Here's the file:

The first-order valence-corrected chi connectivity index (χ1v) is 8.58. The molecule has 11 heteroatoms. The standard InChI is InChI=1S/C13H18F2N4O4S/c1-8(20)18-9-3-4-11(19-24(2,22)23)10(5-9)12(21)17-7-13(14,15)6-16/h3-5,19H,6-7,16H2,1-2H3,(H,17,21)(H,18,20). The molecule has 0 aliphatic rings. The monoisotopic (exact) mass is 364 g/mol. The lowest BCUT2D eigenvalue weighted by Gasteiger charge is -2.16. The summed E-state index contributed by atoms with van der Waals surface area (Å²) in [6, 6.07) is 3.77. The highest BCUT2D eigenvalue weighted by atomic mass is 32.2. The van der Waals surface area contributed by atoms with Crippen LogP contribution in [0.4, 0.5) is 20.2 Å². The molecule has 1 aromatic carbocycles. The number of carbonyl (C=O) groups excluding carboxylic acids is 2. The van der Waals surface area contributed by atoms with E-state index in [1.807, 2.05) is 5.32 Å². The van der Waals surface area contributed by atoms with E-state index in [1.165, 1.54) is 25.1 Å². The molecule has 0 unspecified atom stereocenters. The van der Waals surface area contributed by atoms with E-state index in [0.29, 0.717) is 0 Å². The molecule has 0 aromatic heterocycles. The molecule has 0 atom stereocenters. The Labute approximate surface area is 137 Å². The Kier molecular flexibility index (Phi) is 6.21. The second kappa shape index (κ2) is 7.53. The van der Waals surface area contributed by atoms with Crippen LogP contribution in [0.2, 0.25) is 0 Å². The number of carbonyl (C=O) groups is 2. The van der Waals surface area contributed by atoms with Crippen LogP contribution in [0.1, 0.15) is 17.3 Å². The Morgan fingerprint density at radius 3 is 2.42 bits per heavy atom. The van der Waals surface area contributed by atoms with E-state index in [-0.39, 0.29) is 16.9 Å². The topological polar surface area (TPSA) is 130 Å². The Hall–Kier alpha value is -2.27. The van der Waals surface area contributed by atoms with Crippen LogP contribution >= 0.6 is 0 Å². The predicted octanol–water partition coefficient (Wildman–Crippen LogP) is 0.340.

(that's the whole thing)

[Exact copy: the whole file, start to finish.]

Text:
The first-order valence-corrected chi connectivity index (χ1v) is 8.58. The molecule has 11 heteroatoms. The standard InChI is InChI=1S/C13H18F2N4O4S/c1-8(20)18-9-3-4-11(19-24(2,22)23)10(5-9)12(21)17-7-13(14,15)6-16/h3-5,19H,6-7,16H2,1-2H3,(H,17,21)(H,18,20). The molecule has 0 aliphatic rings. The monoisotopic (exact) mass is 364 g/mol. The lowest BCUT2D eigenvalue weighted by Gasteiger charge is -2.16. The summed E-state index contributed by atoms with van der Waals surface area (Å²) in [6, 6.07) is 3.77. The highest BCUT2D eigenvalue weighted by atomic mass is 32.2. The van der Waals surface area contributed by atoms with Crippen LogP contribution in [0.4, 0.5) is 20.2 Å². The molecule has 1 aromatic carbocycles. The number of carbonyl (C=O) groups excluding carboxylic acids is 2. The van der Waals surface area contributed by atoms with E-state index in [1.807, 2.05) is 5.32 Å². The van der Waals surface area contributed by atoms with E-state index in [1.165, 1.54) is 25.1 Å². The molecule has 0 unspecified atom stereocenters. The van der Waals surface area contributed by atoms with E-state index in [0.29, 0.717) is 0 Å². The molecule has 0 aromatic heterocycles. The molecule has 0 atom stereocenters. The Labute approximate surface area is 137 Å². The Kier molecular flexibility index (Phi) is 6.21. The second kappa shape index (κ2) is 7.53. The van der Waals surface area contributed by atoms with Crippen LogP contribution in [0.2, 0.25) is 0 Å². The number of carbonyl (C=O) groups is 2. The van der Waals surface area contributed by atoms with Crippen LogP contribution in [0.1, 0.15) is 17.3 Å². The Morgan fingerprint density at radius 3 is 2.42 bits per heavy atom. The van der Waals surface area contributed by atoms with E-state index in [-0.39, 0.29) is 16.9 Å². The topological polar surface area (TPSA) is 130 Å². The Hall–Kier alpha value is -2.27. The van der Waals surface area contributed by atoms with Crippen LogP contribution >= 0.6 is 0 Å². The predicted octanol–water partition coefficient (Wildman–Crippen LogP) is 0.340.